In addition to our regular roundup of journal articles, these two special issues were published this month:
- In Medical Anthropology Quarterly, “Toward an Anthropology of Insurance and Health Reform.” The issue includes a policy statement: The Council on Anthropology and Reproduction (CAR) Opposes Legislation that Creates Barriers to Safe Abortion Care.
- In Health, Risk & Society, “Digitised Health, Medicine and Risk“
Toward an Anthropology of Insurance and Health Reform: An Introduction to the Special Issue
Amy Dao & Jessica Mulligan
This article introduces a special issue of Medical Anthropology Quarterly on health insurance and health reform. We begin by reviewing anthropological contributions to the study of financial models for health care and then discuss the unique contributions offered by the articles of this collection. The contributors demonstrate how insurance accentuates—but does not resolve tensions between granting universal access to care and rationing limited resources, between social solidarity and individual responsibility, and between private markets and public goods. Insurance does not have a single meaning, logic, or effect but needs to be viewed in practice, in context, and from multiple vantage points. As the field of insurance studies in the social sciences grows and as health reforms across the globe continue to use insurance to restructure the organization of health care, it is incumbent on medical anthropologists to undertake a renewed and concerted study of health insurance and health systems.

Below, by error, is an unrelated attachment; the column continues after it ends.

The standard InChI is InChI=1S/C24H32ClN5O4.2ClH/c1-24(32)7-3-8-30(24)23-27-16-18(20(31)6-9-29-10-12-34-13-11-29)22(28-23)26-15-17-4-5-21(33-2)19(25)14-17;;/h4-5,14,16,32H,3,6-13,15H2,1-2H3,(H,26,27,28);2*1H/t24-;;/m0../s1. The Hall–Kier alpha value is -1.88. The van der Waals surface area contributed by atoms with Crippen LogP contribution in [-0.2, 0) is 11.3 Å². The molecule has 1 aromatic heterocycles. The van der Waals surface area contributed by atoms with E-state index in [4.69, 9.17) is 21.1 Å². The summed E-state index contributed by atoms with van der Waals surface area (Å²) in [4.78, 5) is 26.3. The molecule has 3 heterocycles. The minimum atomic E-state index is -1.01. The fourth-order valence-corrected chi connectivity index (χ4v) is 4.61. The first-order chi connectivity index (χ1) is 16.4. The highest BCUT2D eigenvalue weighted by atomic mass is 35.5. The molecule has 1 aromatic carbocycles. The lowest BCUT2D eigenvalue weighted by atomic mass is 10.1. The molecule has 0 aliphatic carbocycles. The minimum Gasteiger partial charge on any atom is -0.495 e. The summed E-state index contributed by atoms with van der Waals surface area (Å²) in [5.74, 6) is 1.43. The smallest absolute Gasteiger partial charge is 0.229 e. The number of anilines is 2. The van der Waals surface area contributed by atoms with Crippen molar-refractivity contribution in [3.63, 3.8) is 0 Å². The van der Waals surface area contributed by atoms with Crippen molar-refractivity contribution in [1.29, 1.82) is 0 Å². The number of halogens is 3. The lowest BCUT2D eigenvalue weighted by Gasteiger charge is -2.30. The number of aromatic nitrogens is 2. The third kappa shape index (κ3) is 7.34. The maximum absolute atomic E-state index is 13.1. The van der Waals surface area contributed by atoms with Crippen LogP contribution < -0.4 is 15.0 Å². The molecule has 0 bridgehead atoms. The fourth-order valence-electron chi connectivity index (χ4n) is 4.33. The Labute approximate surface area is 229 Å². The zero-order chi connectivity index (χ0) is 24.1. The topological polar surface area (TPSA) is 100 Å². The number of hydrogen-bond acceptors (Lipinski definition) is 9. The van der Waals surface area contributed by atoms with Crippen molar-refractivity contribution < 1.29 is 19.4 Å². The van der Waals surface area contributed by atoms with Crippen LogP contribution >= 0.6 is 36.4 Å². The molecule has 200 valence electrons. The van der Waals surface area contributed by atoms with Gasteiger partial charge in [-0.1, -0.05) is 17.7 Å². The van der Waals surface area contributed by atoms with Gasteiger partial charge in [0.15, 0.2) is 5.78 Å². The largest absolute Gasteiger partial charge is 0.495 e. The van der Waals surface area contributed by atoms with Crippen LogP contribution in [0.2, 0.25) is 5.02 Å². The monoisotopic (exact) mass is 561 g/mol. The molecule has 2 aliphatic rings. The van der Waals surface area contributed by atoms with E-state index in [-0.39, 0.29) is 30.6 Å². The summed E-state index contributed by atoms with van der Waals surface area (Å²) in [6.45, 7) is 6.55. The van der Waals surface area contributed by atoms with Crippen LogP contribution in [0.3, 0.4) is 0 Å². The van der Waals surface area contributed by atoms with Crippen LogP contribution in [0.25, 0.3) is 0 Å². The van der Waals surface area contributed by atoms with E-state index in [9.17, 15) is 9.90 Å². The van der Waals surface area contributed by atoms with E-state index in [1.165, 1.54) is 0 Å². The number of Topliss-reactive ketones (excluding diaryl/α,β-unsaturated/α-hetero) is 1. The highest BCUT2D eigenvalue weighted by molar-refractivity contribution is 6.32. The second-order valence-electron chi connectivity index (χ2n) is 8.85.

A major goal of The Patient Protection and Affordable Care Act is to broaden health care access through the extension of insurance coverage.
The views, opinions and positions expressed by these authors and blogs are theirs and do not necessarily represent that of the Bioethics Research Library and Kennedy Institute of Ethics or Georgetown University.